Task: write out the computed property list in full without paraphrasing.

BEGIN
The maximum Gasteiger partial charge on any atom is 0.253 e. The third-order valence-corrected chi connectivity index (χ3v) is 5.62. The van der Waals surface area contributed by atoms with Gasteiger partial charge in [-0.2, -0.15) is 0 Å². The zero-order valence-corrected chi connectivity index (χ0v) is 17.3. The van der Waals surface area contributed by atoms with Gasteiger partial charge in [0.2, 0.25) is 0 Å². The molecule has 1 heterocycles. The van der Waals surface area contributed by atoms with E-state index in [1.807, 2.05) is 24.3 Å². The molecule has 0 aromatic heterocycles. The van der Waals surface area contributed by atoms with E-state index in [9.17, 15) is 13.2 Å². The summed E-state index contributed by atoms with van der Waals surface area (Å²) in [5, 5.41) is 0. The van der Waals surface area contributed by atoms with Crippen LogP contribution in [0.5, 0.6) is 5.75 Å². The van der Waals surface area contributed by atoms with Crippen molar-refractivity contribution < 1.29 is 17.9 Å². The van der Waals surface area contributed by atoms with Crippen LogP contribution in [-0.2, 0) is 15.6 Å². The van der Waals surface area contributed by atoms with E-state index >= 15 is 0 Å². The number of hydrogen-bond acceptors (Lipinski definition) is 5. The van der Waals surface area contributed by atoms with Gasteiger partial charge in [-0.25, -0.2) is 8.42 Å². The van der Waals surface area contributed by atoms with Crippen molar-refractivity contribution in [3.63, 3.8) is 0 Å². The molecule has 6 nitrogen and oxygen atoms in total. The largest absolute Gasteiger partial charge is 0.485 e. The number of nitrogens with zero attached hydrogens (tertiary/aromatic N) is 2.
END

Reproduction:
The maximum Gasteiger partial charge on any atom is 0.253 e. The third-order valence-corrected chi connectivity index (χ3v) is 5.62. The van der Waals surface area contributed by atoms with Gasteiger partial charge in [-0.2, -0.15) is 0 Å². The zero-order valence-corrected chi connectivity index (χ0v) is 17.3. The van der Waals surface area contributed by atoms with Gasteiger partial charge in [0.2, 0.25) is 0 Å². The molecule has 1 heterocycles. The van der Waals surface area contributed by atoms with E-state index in [1.807, 2.05) is 24.3 Å². The molecule has 0 aromatic heterocycles. The van der Waals surface area contributed by atoms with E-state index in [9.17, 15) is 13.2 Å². The summed E-state index contributed by atoms with van der Waals surface area (Å²) in [5, 5.41) is 0. The van der Waals surface area contributed by atoms with Crippen LogP contribution in [0.5, 0.6) is 5.75 Å². The van der Waals surface area contributed by atoms with Crippen molar-refractivity contribution < 1.29 is 17.9 Å². The van der Waals surface area contributed by atoms with Crippen LogP contribution in [-0.2, 0) is 15.6 Å². The van der Waals surface area contributed by atoms with E-state index >= 15 is 0 Å². The number of hydrogen-bond acceptors (Lipinski definition) is 5. The van der Waals surface area contributed by atoms with Gasteiger partial charge in [-0.25, -0.2) is 8.42 Å². The van der Waals surface area contributed by atoms with Crippen molar-refractivity contribution in [3.63, 3.8) is 0 Å². The molecule has 6 nitrogen and oxygen atoms in total. The largest absolute Gasteiger partial charge is 0.485 e. The number of nitrogens with zero attached hydrogens (tertiary/aromatic N) is 2.